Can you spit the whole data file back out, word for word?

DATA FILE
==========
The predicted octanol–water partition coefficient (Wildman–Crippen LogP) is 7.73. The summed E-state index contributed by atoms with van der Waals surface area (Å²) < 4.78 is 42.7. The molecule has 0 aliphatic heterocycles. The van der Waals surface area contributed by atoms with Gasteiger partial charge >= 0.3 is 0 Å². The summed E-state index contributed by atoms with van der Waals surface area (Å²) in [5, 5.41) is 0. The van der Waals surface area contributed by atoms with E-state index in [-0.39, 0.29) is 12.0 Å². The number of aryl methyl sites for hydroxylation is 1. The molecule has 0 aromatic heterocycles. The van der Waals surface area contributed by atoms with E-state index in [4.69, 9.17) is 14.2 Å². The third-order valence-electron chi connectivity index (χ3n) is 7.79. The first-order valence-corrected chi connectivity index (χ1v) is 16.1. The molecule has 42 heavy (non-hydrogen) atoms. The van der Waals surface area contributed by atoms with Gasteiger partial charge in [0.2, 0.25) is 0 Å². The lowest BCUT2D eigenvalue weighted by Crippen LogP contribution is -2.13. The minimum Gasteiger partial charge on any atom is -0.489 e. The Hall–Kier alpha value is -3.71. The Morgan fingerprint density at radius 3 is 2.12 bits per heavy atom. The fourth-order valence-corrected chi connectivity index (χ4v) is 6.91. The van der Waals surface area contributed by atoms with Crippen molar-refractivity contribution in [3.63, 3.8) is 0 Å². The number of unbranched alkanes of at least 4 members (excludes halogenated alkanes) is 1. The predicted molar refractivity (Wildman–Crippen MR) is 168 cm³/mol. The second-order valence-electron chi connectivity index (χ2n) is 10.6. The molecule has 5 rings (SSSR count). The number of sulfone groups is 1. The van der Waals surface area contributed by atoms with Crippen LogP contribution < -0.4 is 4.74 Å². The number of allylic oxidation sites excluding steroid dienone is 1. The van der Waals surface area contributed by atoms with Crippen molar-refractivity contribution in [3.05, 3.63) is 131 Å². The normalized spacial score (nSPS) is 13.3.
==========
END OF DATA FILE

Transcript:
The predicted octanol–water partition coefficient (Wildman–Crippen LogP) is 7.73. The summed E-state index contributed by atoms with van der Waals surface area (Å²) < 4.78 is 42.7. The molecule has 0 aliphatic heterocycles. The van der Waals surface area contributed by atoms with Gasteiger partial charge >= 0.3 is 0 Å². The summed E-state index contributed by atoms with van der Waals surface area (Å²) in [5, 5.41) is 0. The van der Waals surface area contributed by atoms with E-state index in [-0.39, 0.29) is 12.0 Å². The number of aryl methyl sites for hydroxylation is 1. The molecule has 0 aromatic heterocycles. The van der Waals surface area contributed by atoms with E-state index in [4.69, 9.17) is 14.2 Å². The third-order valence-electron chi connectivity index (χ3n) is 7.79. The first-order valence-corrected chi connectivity index (χ1v) is 16.1. The molecule has 42 heavy (non-hydrogen) atoms. The van der Waals surface area contributed by atoms with Gasteiger partial charge in [0.2, 0.25) is 0 Å². The lowest BCUT2D eigenvalue weighted by Crippen LogP contribution is -2.13. The minimum Gasteiger partial charge on any atom is -0.489 e. The Hall–Kier alpha value is -3.71. The Morgan fingerprint density at radius 3 is 2.12 bits per heavy atom. The fourth-order valence-corrected chi connectivity index (χ4v) is 6.91. The van der Waals surface area contributed by atoms with Crippen molar-refractivity contribution in [3.63, 3.8) is 0 Å². The number of unbranched alkanes of at least 4 members (excludes halogenated alkanes) is 1. The predicted molar refractivity (Wildman–Crippen MR) is 168 cm³/mol. The second-order valence-electron chi connectivity index (χ2n) is 10.6. The molecule has 5 rings (SSSR count). The number of sulfone groups is 1. The van der Waals surface area contributed by atoms with Crippen LogP contribution < -0.4 is 4.74 Å². The number of allylic oxidation sites excluding steroid dienone is 1. The van der Waals surface area contributed by atoms with Crippen molar-refractivity contribution in [3.05, 3.63) is 131 Å². The normalized spacial score (nSPS) is 13.3.